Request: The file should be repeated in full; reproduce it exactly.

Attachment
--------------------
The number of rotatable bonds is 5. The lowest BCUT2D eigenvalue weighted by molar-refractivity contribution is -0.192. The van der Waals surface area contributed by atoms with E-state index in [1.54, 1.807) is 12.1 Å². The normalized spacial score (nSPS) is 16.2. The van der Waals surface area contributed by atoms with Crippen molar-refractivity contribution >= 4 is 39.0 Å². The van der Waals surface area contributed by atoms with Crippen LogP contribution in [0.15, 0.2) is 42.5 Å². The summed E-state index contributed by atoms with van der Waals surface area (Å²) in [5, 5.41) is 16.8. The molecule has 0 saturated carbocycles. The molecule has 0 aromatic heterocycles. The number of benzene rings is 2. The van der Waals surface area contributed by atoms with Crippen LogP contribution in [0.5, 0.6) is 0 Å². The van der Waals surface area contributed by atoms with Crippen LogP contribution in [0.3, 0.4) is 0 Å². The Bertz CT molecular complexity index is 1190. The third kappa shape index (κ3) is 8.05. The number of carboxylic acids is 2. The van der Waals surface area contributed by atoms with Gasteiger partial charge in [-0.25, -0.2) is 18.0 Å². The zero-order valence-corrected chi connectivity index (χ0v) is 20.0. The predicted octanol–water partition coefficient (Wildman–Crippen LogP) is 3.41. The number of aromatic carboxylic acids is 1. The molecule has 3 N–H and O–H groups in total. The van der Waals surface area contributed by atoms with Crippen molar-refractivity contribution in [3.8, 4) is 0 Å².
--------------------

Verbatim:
The number of rotatable bonds is 5. The lowest BCUT2D eigenvalue weighted by molar-refractivity contribution is -0.192. The van der Waals surface area contributed by atoms with E-state index in [1.54, 1.807) is 12.1 Å². The normalized spacial score (nSPS) is 16.2. The van der Waals surface area contributed by atoms with Crippen molar-refractivity contribution >= 4 is 39.0 Å². The van der Waals surface area contributed by atoms with Crippen LogP contribution in [0.15, 0.2) is 42.5 Å². The summed E-state index contributed by atoms with van der Waals surface area (Å²) in [5, 5.41) is 16.8. The molecule has 0 saturated carbocycles. The molecule has 0 aromatic heterocycles. The number of benzene rings is 2. The van der Waals surface area contributed by atoms with Crippen LogP contribution in [0.5, 0.6) is 0 Å². The van der Waals surface area contributed by atoms with Crippen LogP contribution in [0.3, 0.4) is 0 Å². The Bertz CT molecular complexity index is 1190. The third kappa shape index (κ3) is 8.05. The number of carboxylic acids is 2. The van der Waals surface area contributed by atoms with Gasteiger partial charge in [-0.25, -0.2) is 18.0 Å². The zero-order valence-corrected chi connectivity index (χ0v) is 20.0. The predicted octanol–water partition coefficient (Wildman–Crippen LogP) is 3.41. The number of aromatic carboxylic acids is 1. The molecule has 3 N–H and O–H groups in total. The van der Waals surface area contributed by atoms with Crippen molar-refractivity contribution in [3.8, 4) is 0 Å².